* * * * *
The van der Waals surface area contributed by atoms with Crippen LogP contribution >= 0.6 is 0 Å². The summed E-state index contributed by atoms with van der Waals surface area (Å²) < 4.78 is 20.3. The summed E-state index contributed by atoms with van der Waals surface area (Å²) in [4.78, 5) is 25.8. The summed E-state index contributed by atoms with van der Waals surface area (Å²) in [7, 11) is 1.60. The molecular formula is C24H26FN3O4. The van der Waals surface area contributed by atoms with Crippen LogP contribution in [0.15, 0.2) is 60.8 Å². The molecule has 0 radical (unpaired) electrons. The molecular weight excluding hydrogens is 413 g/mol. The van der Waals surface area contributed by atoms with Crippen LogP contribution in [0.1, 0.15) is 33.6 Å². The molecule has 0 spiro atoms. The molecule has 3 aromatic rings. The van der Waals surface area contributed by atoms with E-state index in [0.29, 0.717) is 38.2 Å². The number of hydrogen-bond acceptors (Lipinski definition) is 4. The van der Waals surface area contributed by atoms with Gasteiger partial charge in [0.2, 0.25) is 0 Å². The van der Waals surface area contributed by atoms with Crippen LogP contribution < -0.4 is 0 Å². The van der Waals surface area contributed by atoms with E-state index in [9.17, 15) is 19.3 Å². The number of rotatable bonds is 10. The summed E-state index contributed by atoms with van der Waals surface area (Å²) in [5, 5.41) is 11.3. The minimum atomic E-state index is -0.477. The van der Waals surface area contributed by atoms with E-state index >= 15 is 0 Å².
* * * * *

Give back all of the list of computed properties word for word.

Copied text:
The van der Waals surface area contributed by atoms with Crippen LogP contribution >= 0.6 is 0 Å². The summed E-state index contributed by atoms with van der Waals surface area (Å²) < 4.78 is 20.3. The summed E-state index contributed by atoms with van der Waals surface area (Å²) in [4.78, 5) is 25.8. The summed E-state index contributed by atoms with van der Waals surface area (Å²) in [7, 11) is 1.60. The molecular formula is C24H26FN3O4. The van der Waals surface area contributed by atoms with Crippen LogP contribution in [0.15, 0.2) is 60.8 Å². The molecule has 0 radical (unpaired) electrons. The molecular weight excluding hydrogens is 413 g/mol. The van der Waals surface area contributed by atoms with Crippen LogP contribution in [0.1, 0.15) is 33.6 Å². The molecule has 0 spiro atoms. The molecule has 3 aromatic rings. The van der Waals surface area contributed by atoms with E-state index in [0.29, 0.717) is 38.2 Å². The number of hydrogen-bond acceptors (Lipinski definition) is 4. The van der Waals surface area contributed by atoms with Gasteiger partial charge in [0.2, 0.25) is 0 Å². The van der Waals surface area contributed by atoms with Crippen LogP contribution < -0.4 is 0 Å². The van der Waals surface area contributed by atoms with E-state index in [9.17, 15) is 19.3 Å². The number of rotatable bonds is 10. The summed E-state index contributed by atoms with van der Waals surface area (Å²) in [5, 5.41) is 11.3. The minimum atomic E-state index is -0.477. The van der Waals surface area contributed by atoms with E-state index >= 15 is 0 Å².